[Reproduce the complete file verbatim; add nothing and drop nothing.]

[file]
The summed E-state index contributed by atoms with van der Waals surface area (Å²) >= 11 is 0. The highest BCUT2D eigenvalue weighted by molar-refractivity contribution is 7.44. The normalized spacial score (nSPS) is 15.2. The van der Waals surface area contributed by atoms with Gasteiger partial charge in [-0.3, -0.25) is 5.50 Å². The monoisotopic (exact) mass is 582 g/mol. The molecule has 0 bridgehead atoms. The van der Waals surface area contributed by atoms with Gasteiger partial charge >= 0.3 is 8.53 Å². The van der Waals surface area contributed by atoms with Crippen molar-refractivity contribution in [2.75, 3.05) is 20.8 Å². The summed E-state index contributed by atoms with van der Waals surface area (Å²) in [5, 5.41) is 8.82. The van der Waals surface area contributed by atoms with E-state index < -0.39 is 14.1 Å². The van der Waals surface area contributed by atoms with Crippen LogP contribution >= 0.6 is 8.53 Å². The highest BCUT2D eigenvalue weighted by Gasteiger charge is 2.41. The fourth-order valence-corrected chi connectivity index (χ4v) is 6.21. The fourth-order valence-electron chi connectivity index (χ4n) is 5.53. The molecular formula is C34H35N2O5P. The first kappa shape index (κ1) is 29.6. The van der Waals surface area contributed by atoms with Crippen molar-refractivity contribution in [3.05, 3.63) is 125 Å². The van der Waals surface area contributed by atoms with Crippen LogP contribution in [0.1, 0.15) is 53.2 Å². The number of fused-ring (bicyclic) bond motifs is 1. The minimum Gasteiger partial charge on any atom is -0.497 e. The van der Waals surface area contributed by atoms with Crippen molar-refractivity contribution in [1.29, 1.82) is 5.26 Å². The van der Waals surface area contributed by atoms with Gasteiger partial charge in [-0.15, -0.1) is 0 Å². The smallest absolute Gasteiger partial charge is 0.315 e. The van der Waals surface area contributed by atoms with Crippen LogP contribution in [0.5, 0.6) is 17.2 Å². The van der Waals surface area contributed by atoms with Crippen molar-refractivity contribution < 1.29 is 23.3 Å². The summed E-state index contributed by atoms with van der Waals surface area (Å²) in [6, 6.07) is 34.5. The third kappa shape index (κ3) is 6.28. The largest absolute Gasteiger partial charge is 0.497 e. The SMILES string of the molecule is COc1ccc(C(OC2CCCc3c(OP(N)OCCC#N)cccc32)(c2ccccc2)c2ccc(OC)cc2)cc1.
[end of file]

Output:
The summed E-state index contributed by atoms with van der Waals surface area (Å²) >= 11 is 0. The highest BCUT2D eigenvalue weighted by molar-refractivity contribution is 7.44. The normalized spacial score (nSPS) is 15.2. The van der Waals surface area contributed by atoms with Gasteiger partial charge in [-0.3, -0.25) is 5.50 Å². The monoisotopic (exact) mass is 582 g/mol. The molecule has 0 bridgehead atoms. The van der Waals surface area contributed by atoms with Gasteiger partial charge >= 0.3 is 8.53 Å². The van der Waals surface area contributed by atoms with Crippen molar-refractivity contribution in [2.75, 3.05) is 20.8 Å². The summed E-state index contributed by atoms with van der Waals surface area (Å²) in [5, 5.41) is 8.82. The van der Waals surface area contributed by atoms with E-state index < -0.39 is 14.1 Å². The van der Waals surface area contributed by atoms with Crippen LogP contribution >= 0.6 is 8.53 Å². The highest BCUT2D eigenvalue weighted by Gasteiger charge is 2.41. The fourth-order valence-corrected chi connectivity index (χ4v) is 6.21. The fourth-order valence-electron chi connectivity index (χ4n) is 5.53. The molecular formula is C34H35N2O5P. The first kappa shape index (κ1) is 29.6. The van der Waals surface area contributed by atoms with Crippen molar-refractivity contribution in [3.05, 3.63) is 125 Å². The van der Waals surface area contributed by atoms with Crippen LogP contribution in [0.1, 0.15) is 53.2 Å². The number of fused-ring (bicyclic) bond motifs is 1. The minimum Gasteiger partial charge on any atom is -0.497 e. The van der Waals surface area contributed by atoms with Crippen molar-refractivity contribution in [1.29, 1.82) is 5.26 Å². The van der Waals surface area contributed by atoms with Gasteiger partial charge in [-0.15, -0.1) is 0 Å². The smallest absolute Gasteiger partial charge is 0.315 e. The van der Waals surface area contributed by atoms with Crippen LogP contribution in [0.5, 0.6) is 17.2 Å². The van der Waals surface area contributed by atoms with Crippen molar-refractivity contribution < 1.29 is 23.3 Å². The summed E-state index contributed by atoms with van der Waals surface area (Å²) in [6, 6.07) is 34.5. The third kappa shape index (κ3) is 6.28. The largest absolute Gasteiger partial charge is 0.497 e. The SMILES string of the molecule is COc1ccc(C(OC2CCCc3c(OP(N)OCCC#N)cccc32)(c2ccccc2)c2ccc(OC)cc2)cc1.